Keep calm – it’s Masters week!

Keep calm – it’s Masters week.

I see this saying springs up around this time because it is Masters week!

Today brings the start of the annual four-day ritual at the iconic Augusta National Golf Club.

I am a broken record each year talking about The Masters and why it is my favorite major to watch each year.

The course is the same each year as opposed to a rotation of courses as is done for the U.S. Open, The PGA, and The Open Championship.

Playing the same course allows the viewer to become fully invested in watching the tournament. You know where the tee shots must go on every hole. You know what to expect each day based on the pin placements.

Each day on the par 3’s you know where the tee shot needs to land and you know where the ball is going to roll, adding to the excitement of a great shot.

For me the excitement of each round starts on the second hole, the 585-yard, par 5. Based on where the pin placement is, it can be an amazing second shot to watch.

But while there are some great holes on the opening nine, there is a saying about the tournament – “The Masters doesn’t start until the back nine on Sunday.”

I have heard the line so many times, including three I can remember on Wednesday listening to a preview show.

Then again – it’s true.

Even when I watch all four rounds of the tournament, there is a noticeable jump in intensity when the contenders hit the 10th tee.

You see it one the players face, hear it the announcer’s voices, and I even find myself sitting a bit taller on the couch.

This is another reason playing the same course every year makes a monster difference.

When you see the players on the back nine, you know where they can make an eagle, and where even making a par is stealing a shot from the field at times.

Take No. 12 – the 155-yard par 3 that is protected by Rae’s Creek – and has never averaged even par in the history of the tournament.

The closest came in 2002 when it averaged 3.030. The average is 3.27. The backdrop of the patrons framing the tee box and the golfers is stunning.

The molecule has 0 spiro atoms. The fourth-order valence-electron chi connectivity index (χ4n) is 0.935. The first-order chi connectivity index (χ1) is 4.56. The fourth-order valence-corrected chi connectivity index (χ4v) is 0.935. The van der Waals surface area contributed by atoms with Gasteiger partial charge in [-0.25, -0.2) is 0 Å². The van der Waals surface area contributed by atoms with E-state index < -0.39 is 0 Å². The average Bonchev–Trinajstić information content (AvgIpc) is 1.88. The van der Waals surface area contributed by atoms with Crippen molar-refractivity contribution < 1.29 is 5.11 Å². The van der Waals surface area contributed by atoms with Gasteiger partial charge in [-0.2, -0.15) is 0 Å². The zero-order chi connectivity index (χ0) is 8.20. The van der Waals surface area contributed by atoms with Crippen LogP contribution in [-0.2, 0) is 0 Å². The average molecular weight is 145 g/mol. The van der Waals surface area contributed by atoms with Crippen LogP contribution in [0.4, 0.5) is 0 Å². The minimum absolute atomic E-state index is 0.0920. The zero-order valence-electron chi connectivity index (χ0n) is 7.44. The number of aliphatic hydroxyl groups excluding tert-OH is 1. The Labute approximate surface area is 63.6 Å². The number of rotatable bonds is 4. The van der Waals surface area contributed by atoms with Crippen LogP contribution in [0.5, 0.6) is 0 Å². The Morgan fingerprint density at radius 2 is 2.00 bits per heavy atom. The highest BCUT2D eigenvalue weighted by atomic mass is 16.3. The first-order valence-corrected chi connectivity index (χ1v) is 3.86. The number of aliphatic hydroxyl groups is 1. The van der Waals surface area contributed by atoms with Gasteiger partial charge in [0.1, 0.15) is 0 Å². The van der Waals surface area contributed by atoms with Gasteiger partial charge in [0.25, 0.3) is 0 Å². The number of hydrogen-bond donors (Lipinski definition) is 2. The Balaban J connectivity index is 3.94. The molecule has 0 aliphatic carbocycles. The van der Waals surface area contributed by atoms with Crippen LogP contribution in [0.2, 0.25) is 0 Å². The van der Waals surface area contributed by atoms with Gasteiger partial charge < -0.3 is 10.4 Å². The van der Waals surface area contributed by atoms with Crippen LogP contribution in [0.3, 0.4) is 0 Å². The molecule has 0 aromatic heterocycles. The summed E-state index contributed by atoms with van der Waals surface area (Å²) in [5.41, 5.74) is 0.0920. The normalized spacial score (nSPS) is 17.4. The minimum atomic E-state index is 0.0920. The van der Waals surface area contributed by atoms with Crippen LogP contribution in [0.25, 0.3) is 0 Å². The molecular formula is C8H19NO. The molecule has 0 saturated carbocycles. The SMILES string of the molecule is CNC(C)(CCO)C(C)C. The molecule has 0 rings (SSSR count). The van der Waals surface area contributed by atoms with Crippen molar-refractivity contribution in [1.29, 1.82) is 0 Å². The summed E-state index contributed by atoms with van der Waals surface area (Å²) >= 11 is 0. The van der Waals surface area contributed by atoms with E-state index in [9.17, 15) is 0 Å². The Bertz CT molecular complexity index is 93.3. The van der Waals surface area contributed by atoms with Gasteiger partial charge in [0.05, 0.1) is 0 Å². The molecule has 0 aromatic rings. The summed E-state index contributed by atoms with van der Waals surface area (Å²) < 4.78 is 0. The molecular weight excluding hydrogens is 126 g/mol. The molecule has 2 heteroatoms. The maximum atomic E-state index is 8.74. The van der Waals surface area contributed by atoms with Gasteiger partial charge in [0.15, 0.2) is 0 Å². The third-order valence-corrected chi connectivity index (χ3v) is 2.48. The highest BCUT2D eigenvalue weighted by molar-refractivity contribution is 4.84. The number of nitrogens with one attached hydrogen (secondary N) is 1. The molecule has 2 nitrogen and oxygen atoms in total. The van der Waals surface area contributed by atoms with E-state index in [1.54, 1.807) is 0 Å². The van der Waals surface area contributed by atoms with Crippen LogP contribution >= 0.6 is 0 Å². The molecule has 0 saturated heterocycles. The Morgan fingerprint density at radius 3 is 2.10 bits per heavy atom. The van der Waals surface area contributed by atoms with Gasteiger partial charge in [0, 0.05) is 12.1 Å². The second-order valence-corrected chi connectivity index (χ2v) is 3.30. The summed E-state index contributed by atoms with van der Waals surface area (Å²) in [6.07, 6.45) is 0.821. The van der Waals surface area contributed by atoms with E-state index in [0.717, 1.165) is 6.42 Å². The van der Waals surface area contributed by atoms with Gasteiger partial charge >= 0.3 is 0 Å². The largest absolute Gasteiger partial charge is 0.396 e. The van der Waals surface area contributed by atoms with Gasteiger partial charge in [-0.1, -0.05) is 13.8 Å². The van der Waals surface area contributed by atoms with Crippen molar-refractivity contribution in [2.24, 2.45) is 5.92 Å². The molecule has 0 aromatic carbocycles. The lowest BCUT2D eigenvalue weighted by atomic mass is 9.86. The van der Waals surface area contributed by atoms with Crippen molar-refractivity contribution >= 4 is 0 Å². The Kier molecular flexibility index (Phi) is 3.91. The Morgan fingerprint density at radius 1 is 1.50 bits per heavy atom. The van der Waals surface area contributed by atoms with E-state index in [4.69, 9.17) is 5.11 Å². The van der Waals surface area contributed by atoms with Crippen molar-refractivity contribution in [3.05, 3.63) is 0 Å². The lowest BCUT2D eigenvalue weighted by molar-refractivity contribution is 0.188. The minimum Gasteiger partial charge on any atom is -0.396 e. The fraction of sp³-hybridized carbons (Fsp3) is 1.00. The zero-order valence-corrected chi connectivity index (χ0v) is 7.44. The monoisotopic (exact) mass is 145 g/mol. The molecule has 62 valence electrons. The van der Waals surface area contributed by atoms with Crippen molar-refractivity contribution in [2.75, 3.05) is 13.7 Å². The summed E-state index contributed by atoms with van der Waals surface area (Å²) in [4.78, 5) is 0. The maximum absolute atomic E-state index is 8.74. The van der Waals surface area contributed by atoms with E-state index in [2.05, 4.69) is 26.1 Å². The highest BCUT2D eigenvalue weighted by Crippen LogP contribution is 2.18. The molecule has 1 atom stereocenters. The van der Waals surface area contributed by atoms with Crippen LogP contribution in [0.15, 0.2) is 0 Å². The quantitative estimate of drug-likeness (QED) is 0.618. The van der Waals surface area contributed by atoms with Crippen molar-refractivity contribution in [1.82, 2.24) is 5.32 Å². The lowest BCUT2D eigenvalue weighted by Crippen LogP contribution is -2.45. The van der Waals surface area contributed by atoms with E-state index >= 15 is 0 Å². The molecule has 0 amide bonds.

Then right after you have one of the amazing par 5’s on the back.

No. 13 is a 545-yard, par 5 that is reachable with a good tee shot. A tributary of Rae’s Creek runs right in front of the green, but the good tee shot often brings eagle putts and kick in birdies. The hole average is 4.77.

The next par five is No. 15 at 550 yards.  Plays to about the same as No. 15 but there is pond fronting the green as opposed to a creek. The wind is also known to change, even during a round, forcing various choices to be made depending upon wind direction.

The last par 3 comes next with the 170-yard par 3 No. 16 that has arguably the most exciting Sunday pin placement. There have been a number of dramatic moments, most notably Tiger Woods’ chip from off the green for birdie in 2005.

Facing a seemingly impossible chip, Woods picked the perfect line as the ball tantalizing rolled toward the hole, stopped on the lip for a moment, then fell into the hole prompting announcer Verne Lundquist’s call “In your life have you seen anything like that.”

The course closes out with a 465-yard, uphill dogleg right, par 4 and is no gimme, certainly with a Masters championship hanging in the balance.

The two bunkers along the left side of the hole have gobbled up their share of tee shots as has the pine straw down the left side.

It’s a bit mundane of a Sunday pin placing but that’s the beauty of it – you are on the 72nd hole and it’s a battle to get to the green – let’s end with rewarding someone for their play all week.

Always one of the toughest tournaments to handicap, I am taking the easy out, giving a group of golfers which I believe the winner will come out of.

Scottie Sheffler, Jon Rahm, Brooks Koepka, Cameron Smith, Tony Finau, Wyndham Clark, and Hideki Matsuyama are the players I think the winner comes from.

Who am I rooting for?

Fred Couples and Tiger Woods for starters but do not give either a chance to win but rather hope they make the cut. As for others – Jordan Spieth, Koepka, Max Homa, and Rickie Fowler are among my favorite golfers in recent history.

Woods being in the field is certainly the biggest news, and by all accounts he has been looking strong on the course and on the practice range.

But walking four days over the terrain of Augusta National will extract a toll on his body that has seen numerous issues.

Then again, the guy did win a U.S. Open on a broken leg so I should probably never count him out. And if he was in contention Sunday, the TV ratings would be off the charts.

Have a great four days watching and taking in all the beauty of Augusta National and The Maters.

By Dennis Miller